MARY LOUISE KELLY, HOST:
In criminal court in Manhattan today, an executive who has worked for Donald Trump for decades pleaded guilty to a raft of felony financial crimes. Allen Weisselberg will be sentenced to five months in prison and five years probation - this in exchange for testifying against his own employer, the Trump Organization. NPR's Ilya Marritz was in court this morning. He's here now. Hey there.
ILYA MARRITZ, BYLINE: Good to be here.
KELLY: OK. So this was a long time coming. Set the scene for us at the courthouse this morning.
MARRITZ: So Allen Weisselberg arrived in court about 25 minutes early, flanked by his lawyers. He wore a face mask, so it was hard to read any expression. Anyone who watches a show like "Law And Order" would recognize this courthouse - dimly lit, marble-lined corridors. All kinds of criminal defendants pass through in the course of a day. And for nearly one hour, the judge in this case, Juan Merchan, reviewed the elements of the case, reminded Weisselberg of his rights, and then had him plead guilty to all 15 counts against him, including conspiracy, grand larceny and falsifying business records. We heard a lot of, yes, Your Honor, yes, Your Honor, as Weisselberg affirmed the individual facts of his crimes.
KELLY: So 15 counts, and these were for crimes that went on for a long time, for years.
MARRITZ: Yes, 16 years, from the early seasons of "The Apprentice" to Trump's time in the White House to even his post-presidency. This was a scheme by Weisselberg and allegedly his employer, the Trump Organization, to evade taxes by hiding compensation through undeclared benefits like car leases and private school tuition. In exchange for admitting those crimes and paying almost $2 million in back taxes and penalties, Weisselberg has this plea agreement. So he will testify against the Trump Organization when it goes to trial later this year. And if he does so truthfully, he will be sentenced to relatively little jail time. It may actually be reduced to about 100 nights in prison.
KELLY: OK, so Weisselberg pleads guilty. That resolves his own legal jeopardy. What does it mean for the Trump Organization?
MARRITZ: It's going to make it much harder for the Trump Organization to defend itself if and when it goes on trial, as is scheduled this fall. Allen Weisselberg has now admitted to crimes, and so that's official. These crimes happened. The question is whether the Trump Organization participated in them. Prosecutors have mountains of documents. And it's easy to imagine them showing spreadsheets or pay stubs to the jury and asking Allen Weisselberg to decode whatever crime it is that they may show. If the Trump Organization is convicted, it will then become a felon in the eyes of the law. And that could scare off some business partners, and it could come with stiff penalties.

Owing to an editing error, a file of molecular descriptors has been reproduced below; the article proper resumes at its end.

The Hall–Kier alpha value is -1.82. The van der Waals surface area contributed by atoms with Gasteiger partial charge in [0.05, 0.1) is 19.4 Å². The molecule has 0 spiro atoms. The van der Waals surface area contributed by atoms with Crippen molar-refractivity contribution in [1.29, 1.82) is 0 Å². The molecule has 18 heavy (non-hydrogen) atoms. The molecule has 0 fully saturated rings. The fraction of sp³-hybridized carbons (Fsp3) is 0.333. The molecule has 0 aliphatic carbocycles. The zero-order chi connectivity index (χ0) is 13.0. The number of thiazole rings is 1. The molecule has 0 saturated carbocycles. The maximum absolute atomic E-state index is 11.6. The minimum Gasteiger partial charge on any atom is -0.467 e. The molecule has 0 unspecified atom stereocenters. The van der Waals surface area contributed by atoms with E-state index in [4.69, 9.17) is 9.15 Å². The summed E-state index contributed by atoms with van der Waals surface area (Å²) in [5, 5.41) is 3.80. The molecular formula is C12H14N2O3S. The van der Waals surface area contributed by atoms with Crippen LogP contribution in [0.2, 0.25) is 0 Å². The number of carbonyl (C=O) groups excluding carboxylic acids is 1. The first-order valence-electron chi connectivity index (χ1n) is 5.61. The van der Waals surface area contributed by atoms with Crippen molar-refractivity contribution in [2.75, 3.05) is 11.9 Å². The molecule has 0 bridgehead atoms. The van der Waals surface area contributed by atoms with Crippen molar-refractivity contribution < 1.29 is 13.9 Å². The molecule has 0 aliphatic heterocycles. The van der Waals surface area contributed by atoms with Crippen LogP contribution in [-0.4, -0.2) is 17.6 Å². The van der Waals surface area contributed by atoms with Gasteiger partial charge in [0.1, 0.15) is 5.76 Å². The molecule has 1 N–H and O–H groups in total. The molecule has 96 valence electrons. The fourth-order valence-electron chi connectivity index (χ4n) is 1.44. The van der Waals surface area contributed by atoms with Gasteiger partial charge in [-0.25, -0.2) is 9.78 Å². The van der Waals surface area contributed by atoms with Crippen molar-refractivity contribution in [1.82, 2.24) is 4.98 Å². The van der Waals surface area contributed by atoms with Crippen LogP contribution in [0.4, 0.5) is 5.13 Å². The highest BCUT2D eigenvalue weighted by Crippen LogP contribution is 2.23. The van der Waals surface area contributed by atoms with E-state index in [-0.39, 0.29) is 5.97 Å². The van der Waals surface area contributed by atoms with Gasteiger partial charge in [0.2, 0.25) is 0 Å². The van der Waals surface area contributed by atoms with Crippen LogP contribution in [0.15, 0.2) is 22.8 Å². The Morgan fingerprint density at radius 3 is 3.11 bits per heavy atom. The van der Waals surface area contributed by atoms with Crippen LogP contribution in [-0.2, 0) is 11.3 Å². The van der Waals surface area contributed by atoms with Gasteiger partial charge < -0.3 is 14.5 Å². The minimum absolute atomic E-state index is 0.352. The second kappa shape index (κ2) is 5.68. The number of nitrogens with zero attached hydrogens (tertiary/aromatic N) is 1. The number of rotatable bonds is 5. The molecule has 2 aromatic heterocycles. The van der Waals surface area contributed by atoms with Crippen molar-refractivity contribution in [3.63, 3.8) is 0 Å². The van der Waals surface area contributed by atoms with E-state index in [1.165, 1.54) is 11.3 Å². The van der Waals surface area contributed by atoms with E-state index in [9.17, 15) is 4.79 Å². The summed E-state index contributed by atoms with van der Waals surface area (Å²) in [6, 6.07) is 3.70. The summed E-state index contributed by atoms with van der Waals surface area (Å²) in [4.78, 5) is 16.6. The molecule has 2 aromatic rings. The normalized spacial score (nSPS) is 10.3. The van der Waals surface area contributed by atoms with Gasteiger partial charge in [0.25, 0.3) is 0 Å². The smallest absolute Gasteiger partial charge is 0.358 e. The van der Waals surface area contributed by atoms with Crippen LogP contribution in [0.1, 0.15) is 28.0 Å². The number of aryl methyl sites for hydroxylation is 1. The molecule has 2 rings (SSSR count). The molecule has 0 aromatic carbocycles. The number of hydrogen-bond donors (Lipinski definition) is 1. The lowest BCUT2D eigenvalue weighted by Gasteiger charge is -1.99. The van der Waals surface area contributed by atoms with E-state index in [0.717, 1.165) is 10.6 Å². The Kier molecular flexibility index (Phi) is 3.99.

KELLY: And for Weisselberg, so he's admitted to crimes - got it. Is he fully cooperating at this point?
MARRITZ: Not in the way that investigators originally had hoped. For months, they'd been trying to get him to flip and really show them the goods, be their guide as they investigate Trump finances. That didn't happen. But the plea agreement does spell out some very specific ways that Weisselberg will have to help the prosecutors. That's mainly testifying truthfully at trial about those crimes and the Trump organization's role in them as they were spelled out in court today.
KELLY: What about former President Trump himself? He has not been charged by the Manhattan D.A. What's it mean for him?
MARRITZ: Trump's name came up twice in today's hearing, both times in connection with a ledger of his expenses. And for me, that really underlined the great tension running through the district attorney's case here. We already know from the indictment that Donald Trump allegedly personally paid private school tuition for Allen Weisselberg's family members out of his own bank account. And we know that he personally benefited from this scheme to avoid taxes. And that's because he owns the Trump Organization. And these crimes resulted in the company paying less in taxes. And yet he has not been charged. And a grand jury that was examining his role in all of this was allowed to lapse this spring. If Donald Trump avoids consequences here, that would fit a pattern that we've already seen. The people around Trump do often get held accountable. He does not.
KELLY: Yeah. I'm thinking of the long list of people around Trump who have been accused of crimes. Many of them have been convicted - Michael Cohen, Paul Manafort, Roger Stone. The list goes on. What sets Allen Weisselberg and today's developments apart?
MARRITZ: It's the length of his relationship. Allen Weisselberg worked for the Trump Organization for almost 50 years. He was hired by Donald Trump's dad, Fred Trump, and he rose through the company as Donald Trump reshaped the company in his image around luxury hotels and casinos and golf clubs. As a result, Allen Weisselberg is intimately familiar with the Trump family finances. No one knows Trump money better than him, maybe not even Trump. But this is a man who turns 75 this month. He is a grandfather. He clearly wanted to stay loyal. He could have flipped, and he didn't. But when he looked at his chances with a jury, he decided that taking a plea was in his interests. Some of the charges, if he were convicted, could have spelled years in prison.
KELLY: NPR's Ilya Marritz, thanks.
MARRITZ: You're welcome.
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